Primary Difference – Colonial vs Postcolonial Literature
The main difference between colonial and postcolonial literature lies in the time period the literature was created and the perspective of the literary text. Colonial literature refers to the literature that was written during the colonial period, before the decolonization. Postcolonial literature was written after the decolonization. Thus, the perspective of these two genres are also different; colonial literature contains the perspective of the colonisers whereas postcolonial literature is written in the perspective of the colonised or the formerly colonised people. Postcolonial literature can be defined as a challenge and resistance to the colonial perspectives. This is the main difference between colonial and postcolonial literature.
This article describes,
1. Characteristics of Colonial Literature
2. Characteristics of Postcolonial Literature
3. Primary Difference Between Colonial and Postcolonial Literature
Colonial Literature – Characteristics
Colonial literature refers to the literature during the period the colonisation, written from the perspective of the colonisers. These stories are usually set in the distant, colonised lands and explore the exotic strangeness of these colonised land. Most of these stories portrayed the colonisers as the superior race and colonised as inferior, often a primitive group of people. The main characters in colonial literature are often white; the colonised people only play subordinate roles. These works of literature portray colonisation and imperialism as natural processes, i.e., civilising the primitives.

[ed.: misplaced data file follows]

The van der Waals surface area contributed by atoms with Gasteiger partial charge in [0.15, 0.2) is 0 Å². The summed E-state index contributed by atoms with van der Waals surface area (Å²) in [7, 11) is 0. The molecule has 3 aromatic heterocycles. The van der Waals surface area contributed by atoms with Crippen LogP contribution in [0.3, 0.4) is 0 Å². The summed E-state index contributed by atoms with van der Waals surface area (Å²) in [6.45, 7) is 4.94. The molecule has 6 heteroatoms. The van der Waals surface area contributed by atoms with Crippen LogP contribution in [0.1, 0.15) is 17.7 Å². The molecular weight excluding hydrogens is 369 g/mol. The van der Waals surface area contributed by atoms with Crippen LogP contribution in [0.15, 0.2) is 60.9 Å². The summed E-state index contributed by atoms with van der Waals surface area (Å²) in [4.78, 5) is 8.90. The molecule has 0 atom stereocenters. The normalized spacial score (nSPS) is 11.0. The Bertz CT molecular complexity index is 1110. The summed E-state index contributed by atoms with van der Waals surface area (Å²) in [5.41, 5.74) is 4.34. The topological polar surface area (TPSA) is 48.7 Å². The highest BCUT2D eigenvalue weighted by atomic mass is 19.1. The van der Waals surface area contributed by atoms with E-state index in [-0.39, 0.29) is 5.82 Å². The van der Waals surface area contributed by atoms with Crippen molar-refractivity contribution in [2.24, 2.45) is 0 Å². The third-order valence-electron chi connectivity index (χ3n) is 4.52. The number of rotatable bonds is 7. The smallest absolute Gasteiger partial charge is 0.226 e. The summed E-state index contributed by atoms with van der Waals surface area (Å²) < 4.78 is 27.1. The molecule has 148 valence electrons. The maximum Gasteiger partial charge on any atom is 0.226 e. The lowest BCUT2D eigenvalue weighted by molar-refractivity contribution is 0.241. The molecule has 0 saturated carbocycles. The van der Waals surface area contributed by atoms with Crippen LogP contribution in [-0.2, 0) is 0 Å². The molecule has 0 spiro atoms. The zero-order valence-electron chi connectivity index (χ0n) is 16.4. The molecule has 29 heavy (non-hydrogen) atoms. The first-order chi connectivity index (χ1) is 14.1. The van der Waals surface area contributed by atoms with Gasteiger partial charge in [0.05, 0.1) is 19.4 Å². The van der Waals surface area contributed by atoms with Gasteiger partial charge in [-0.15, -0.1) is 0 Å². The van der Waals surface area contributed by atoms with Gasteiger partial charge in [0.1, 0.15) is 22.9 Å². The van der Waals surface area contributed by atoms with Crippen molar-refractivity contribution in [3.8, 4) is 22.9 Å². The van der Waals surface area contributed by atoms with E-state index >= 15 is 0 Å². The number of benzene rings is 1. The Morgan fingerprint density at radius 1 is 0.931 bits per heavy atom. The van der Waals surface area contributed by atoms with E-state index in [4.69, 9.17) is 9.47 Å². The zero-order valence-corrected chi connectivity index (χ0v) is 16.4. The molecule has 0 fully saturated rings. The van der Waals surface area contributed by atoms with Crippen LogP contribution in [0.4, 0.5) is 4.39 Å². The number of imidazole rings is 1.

Works of H. Rider Haggard (King Solomon’s Mine, She) and Rudyard Kipling (Kim) can be taken as examples of colonial literature.
Postcolonial literature refers to literature of countries that were colonised by European countries. These works are written by people in the former colonies and therefore discusses the problems and consequences of the colonisation and decolonization. However, some critics also argue that literature that expresses resistance and opposition to colonialism can be defined as postcolonial literature despite its author or period.
Characteristics of Postcolonial Literature
- Postcolonial writers describe native people, places and practices to counteract the inaccurate, generalised stereotypes created by the colonisers.
- Postcolonial writers chose to write in the language of the coloniser; however, most of them deliberately remould the language to reflect the rhythms of indigenous languages. They also invent new words, syntax and styles.
- Postcolonial writers also reshape and rework colonial art forms by incorporating indigenous styles, structures and themes such as oral poetry and dramatic performance.
Chinua Achebe, Arundhati Roy, Salman Rushdie, Anita Desai, NgũgĩwaThiong’o are some prominent postcolonial authors.
What is the Primary Difference Between Colonial and Postcolonial Literature
Colonial literature is the literature written during the colonisation, using colonies as a setting.
Postcolonial literature is the literature that expresses opposition or resistance to colonisation.
Colonial literature is often written from the perspective of the coloniser.
Postcolonial literature is written from the perspective of the former colonised.
Colonial literature portrays colonisation as a natural, unproblematic, often ‘correct’ process.
Postcolonial literature portrays the problems and consequences of colonisation and decolonization.
Indigenous People and Culture
Colonial literature often portrays indigenous people and culture savage or primitive.
Postcolonial literature attempts to describe indigenous people, places and practices to counteract the stereotypical images portrayed by the colonisers.
“T2JB503 – illustration” By W.H. Drake or John Lockwood Kipling – The 1895 edition of The Two Jungle Books by Rudyard Kipling, a compilation of The Jungle Book and The Second Jungle Book, downloaded from Archive.org (Public Domain) via Commons Wikimedia
“Chinua Achebe – Buffalo 25Sep2008 crop” By Stuart C. Shapiro (CC BY-SA 3.0) via Commons Wikimedia